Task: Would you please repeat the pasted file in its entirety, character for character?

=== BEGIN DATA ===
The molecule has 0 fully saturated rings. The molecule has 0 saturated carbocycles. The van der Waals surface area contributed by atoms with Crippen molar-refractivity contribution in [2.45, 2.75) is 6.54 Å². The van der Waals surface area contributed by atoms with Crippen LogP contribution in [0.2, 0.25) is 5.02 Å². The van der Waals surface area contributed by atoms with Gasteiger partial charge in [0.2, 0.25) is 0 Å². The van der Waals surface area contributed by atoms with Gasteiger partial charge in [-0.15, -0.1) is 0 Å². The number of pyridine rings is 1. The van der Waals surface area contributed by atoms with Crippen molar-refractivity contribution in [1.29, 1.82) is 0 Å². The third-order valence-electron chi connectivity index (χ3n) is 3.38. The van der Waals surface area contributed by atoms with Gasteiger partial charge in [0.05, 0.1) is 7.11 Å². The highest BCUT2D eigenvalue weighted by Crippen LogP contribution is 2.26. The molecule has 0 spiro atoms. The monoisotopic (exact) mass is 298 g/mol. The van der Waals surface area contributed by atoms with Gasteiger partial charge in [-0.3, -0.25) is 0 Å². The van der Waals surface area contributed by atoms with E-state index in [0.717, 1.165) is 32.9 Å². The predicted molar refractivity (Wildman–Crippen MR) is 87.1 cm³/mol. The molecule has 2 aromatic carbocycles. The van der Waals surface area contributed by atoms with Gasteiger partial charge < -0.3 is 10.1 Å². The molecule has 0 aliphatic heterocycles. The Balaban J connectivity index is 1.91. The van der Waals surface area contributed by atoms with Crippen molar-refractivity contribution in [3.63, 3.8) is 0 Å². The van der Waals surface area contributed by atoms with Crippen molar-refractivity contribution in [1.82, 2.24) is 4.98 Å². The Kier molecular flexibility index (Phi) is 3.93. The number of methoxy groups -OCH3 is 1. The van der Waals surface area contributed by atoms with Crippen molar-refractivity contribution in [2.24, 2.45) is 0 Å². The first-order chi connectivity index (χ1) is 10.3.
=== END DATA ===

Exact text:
The molecule has 0 fully saturated rings. The molecule has 0 saturated carbocycles. The van der Waals surface area contributed by atoms with Crippen molar-refractivity contribution in [2.45, 2.75) is 6.54 Å². The van der Waals surface area contributed by atoms with Crippen LogP contribution in [0.2, 0.25) is 5.02 Å². The van der Waals surface area contributed by atoms with Gasteiger partial charge in [0.2, 0.25) is 0 Å². The van der Waals surface area contributed by atoms with Gasteiger partial charge in [-0.15, -0.1) is 0 Å². The number of pyridine rings is 1. The van der Waals surface area contributed by atoms with Crippen molar-refractivity contribution in [1.29, 1.82) is 0 Å². The third-order valence-electron chi connectivity index (χ3n) is 3.38. The van der Waals surface area contributed by atoms with Gasteiger partial charge in [0.05, 0.1) is 7.11 Å². The highest BCUT2D eigenvalue weighted by Crippen LogP contribution is 2.26. The molecule has 0 spiro atoms. The monoisotopic (exact) mass is 298 g/mol. The van der Waals surface area contributed by atoms with Gasteiger partial charge in [-0.3, -0.25) is 0 Å². The van der Waals surface area contributed by atoms with E-state index in [0.717, 1.165) is 32.9 Å². The predicted molar refractivity (Wildman–Crippen MR) is 87.1 cm³/mol. The molecule has 2 aromatic carbocycles. The van der Waals surface area contributed by atoms with Gasteiger partial charge < -0.3 is 10.1 Å². The molecule has 0 aliphatic heterocycles. The Balaban J connectivity index is 1.91. The van der Waals surface area contributed by atoms with Crippen molar-refractivity contribution in [3.63, 3.8) is 0 Å². The van der Waals surface area contributed by atoms with Crippen molar-refractivity contribution in [1.82, 2.24) is 4.98 Å². The Kier molecular flexibility index (Phi) is 3.93. The number of methoxy groups -OCH3 is 1. The van der Waals surface area contributed by atoms with Crippen molar-refractivity contribution in [2.24, 2.45) is 0 Å². The first-order chi connectivity index (χ1) is 10.3.